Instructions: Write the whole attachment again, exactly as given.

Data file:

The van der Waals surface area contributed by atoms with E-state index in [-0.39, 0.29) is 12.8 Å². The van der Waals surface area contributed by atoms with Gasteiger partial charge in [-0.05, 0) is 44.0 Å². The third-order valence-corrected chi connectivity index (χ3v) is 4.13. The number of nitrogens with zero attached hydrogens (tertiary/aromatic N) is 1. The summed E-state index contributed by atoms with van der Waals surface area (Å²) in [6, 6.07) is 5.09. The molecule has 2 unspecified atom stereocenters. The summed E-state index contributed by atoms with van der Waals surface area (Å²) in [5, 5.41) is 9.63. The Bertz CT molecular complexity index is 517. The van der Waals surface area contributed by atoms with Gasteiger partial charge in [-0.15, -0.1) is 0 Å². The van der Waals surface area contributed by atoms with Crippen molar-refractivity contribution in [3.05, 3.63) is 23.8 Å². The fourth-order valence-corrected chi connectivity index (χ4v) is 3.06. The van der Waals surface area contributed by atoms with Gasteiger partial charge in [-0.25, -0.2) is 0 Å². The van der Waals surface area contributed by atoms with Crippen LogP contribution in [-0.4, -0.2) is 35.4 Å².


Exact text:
The van der Waals surface area contributed by atoms with E-state index in [-0.39, 0.29) is 12.8 Å². The van der Waals surface area contributed by atoms with Gasteiger partial charge in [-0.05, 0) is 44.0 Å². The third-order valence-corrected chi connectivity index (χ3v) is 4.13. The number of nitrogens with zero attached hydrogens (tertiary/aromatic N) is 1. The summed E-state index contributed by atoms with van der Waals surface area (Å²) in [6, 6.07) is 5.09. The molecule has 2 unspecified atom stereocenters. The summed E-state index contributed by atoms with van der Waals surface area (Å²) in [5, 5.41) is 9.63. The Bertz CT molecular complexity index is 517. The van der Waals surface area contributed by atoms with Gasteiger partial charge in [-0.15, -0.1) is 0 Å². The van der Waals surface area contributed by atoms with Crippen molar-refractivity contribution in [3.05, 3.63) is 23.8 Å². The fourth-order valence-corrected chi connectivity index (χ4v) is 3.06. The van der Waals surface area contributed by atoms with Gasteiger partial charge in [-0.25, -0.2) is 0 Å². The van der Waals surface area contributed by atoms with Crippen LogP contribution in [-0.4, -0.2) is 35.4 Å².